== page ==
As soon as the Australian heeler is not called – and the Australian shepherd dog, and the blue heeler, and the red heeler, and the Queensland heeler, and the Queensland blue and Queensland red heeler, Halls Heeler, and the cattle dog.
They are all one and the same breed of dog, bred in the 19th century specifically to patiently graze and loyally guard cattle on the vast estates of Australian farmers. As a result of many years of unsuccessful experiments, finally, by crossing various breeds (Australian Kelpie, Bull Terrier, Dalmatian, Collie, and even Dingo), a reliable, hard-working, patient, and loyal herding dog was obtained. By the way, the heeler got its name for a reason: heeler from the word “heel” – and so, this nice dog, when driving cattle, nibbled on the lower part of the hind legs of naughty cows or stubborn rams, while not harming them, but only urging and educating. The Australian heeler has a height at the withers from 41 to 51 cm, weight – from 16 to 23 kg. It is a muscular, strong, well-built dog with well-developed limbs, a massive head, a powerful neck, small pointed erect ears, and a fluffy tail drooping down with a curving tip. The coat of the Australian Shepherd Dog is waterproof, of medium length and hardness, on the tip of the tail and the back of the thighs, the coat is more luxuriant. Heelers are born white with black markings, and then change color to blue or red, interspersed with a darker color. The first breed standard was adopted by the Australian Herding Dog Club and the NSW Kennel Club in 1903. Heelers are very hardy and can easily endure long hikes, even in the hottest weather these dogs remain cheerful and efficient. There are practically no health problems in dogs of this breed, the only drawback of heelers is their unbalanced nature (the consequences of an Australian dingo’s blood infusion). In order for the heeler not to run wild and have a softer character, some Australian farmers infuse him with the blood of a border collie. The Australian Shepherd Dog is always on the alert, it is far from being a bum, always ready to fulfill your task, very agile and dexterous, at the same time modest, and does not like to bark a lot. By the way, the barking of an Australian heeler resembles the hooting of an owl. Heelers are suspicious and wary of strangers – the dog will not let anyone into its possessions without the permission of the owner. Today, heelers are used primarily as guard dogs, in addition, they are loyal and reliable companions, loyal to their owner and his family.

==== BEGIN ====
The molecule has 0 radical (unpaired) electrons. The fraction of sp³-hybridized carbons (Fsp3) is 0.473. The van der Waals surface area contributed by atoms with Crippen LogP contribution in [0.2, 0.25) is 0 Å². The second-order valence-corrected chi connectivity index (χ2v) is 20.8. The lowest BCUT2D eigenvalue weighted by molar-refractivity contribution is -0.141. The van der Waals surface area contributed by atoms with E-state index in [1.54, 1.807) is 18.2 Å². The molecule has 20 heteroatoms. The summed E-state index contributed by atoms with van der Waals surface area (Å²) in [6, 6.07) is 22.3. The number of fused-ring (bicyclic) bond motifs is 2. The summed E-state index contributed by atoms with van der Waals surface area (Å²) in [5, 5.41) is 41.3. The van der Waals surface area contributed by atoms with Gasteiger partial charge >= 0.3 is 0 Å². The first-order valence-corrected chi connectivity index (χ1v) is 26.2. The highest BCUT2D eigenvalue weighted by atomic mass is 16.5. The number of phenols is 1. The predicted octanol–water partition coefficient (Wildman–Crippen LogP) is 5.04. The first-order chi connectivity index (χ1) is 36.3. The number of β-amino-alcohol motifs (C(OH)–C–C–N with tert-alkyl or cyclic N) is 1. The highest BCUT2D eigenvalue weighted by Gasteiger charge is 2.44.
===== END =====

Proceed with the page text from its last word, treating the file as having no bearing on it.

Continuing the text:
These dogs need constant physical activity and sufficient space, both at home and on walks, as well as an attentive owner with a strong character – it is not easy to raise and raise a dog with an admixture of a wild dingo. Heelers are also known as excellent athletes and successful participants in competitions such as agility. Heelers are one of the canine centenarians: there is a known case when this Australian dog lived for 29 years.